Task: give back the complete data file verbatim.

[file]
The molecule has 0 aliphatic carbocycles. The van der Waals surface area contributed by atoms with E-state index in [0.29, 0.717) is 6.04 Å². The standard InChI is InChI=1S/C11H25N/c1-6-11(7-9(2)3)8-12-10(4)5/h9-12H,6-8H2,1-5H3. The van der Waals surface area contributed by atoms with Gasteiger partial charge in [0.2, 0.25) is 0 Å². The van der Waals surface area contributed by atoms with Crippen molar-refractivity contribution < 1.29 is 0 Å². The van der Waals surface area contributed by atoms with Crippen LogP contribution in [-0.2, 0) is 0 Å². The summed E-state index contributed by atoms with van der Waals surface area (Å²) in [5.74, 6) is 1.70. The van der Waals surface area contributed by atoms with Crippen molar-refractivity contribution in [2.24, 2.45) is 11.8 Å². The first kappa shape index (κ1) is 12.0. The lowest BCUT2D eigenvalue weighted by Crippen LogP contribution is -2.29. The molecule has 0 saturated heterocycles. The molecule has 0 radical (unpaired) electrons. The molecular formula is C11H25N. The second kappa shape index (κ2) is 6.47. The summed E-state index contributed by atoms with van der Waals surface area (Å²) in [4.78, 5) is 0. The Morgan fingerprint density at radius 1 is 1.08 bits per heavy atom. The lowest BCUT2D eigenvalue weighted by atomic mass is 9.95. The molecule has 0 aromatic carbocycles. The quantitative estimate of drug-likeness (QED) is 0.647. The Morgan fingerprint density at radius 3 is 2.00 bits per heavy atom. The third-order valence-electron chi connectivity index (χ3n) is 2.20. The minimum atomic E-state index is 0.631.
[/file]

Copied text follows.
The molecule has 0 aliphatic carbocycles. The van der Waals surface area contributed by atoms with E-state index in [0.29, 0.717) is 6.04 Å². The standard InChI is InChI=1S/C11H25N/c1-6-11(7-9(2)3)8-12-10(4)5/h9-12H,6-8H2,1-5H3. The van der Waals surface area contributed by atoms with Gasteiger partial charge in [0.2, 0.25) is 0 Å². The van der Waals surface area contributed by atoms with Crippen molar-refractivity contribution < 1.29 is 0 Å². The van der Waals surface area contributed by atoms with Crippen LogP contribution in [-0.2, 0) is 0 Å². The summed E-state index contributed by atoms with van der Waals surface area (Å²) in [5.74, 6) is 1.70. The van der Waals surface area contributed by atoms with Crippen molar-refractivity contribution in [2.24, 2.45) is 11.8 Å². The first kappa shape index (κ1) is 12.0. The lowest BCUT2D eigenvalue weighted by Crippen LogP contribution is -2.29. The molecule has 0 saturated heterocycles. The molecule has 0 radical (unpaired) electrons. The molecular formula is C11H25N. The second kappa shape index (κ2) is 6.47. The summed E-state index contributed by atoms with van der Waals surface area (Å²) in [4.78, 5) is 0. The Morgan fingerprint density at radius 1 is 1.08 bits per heavy atom. The lowest BCUT2D eigenvalue weighted by atomic mass is 9.95. The molecule has 0 aromatic carbocycles. The quantitative estimate of drug-likeness (QED) is 0.647. The Morgan fingerprint density at radius 3 is 2.00 bits per heavy atom. The third-order valence-electron chi connectivity index (χ3n) is 2.20. The minimum atomic E-state index is 0.631.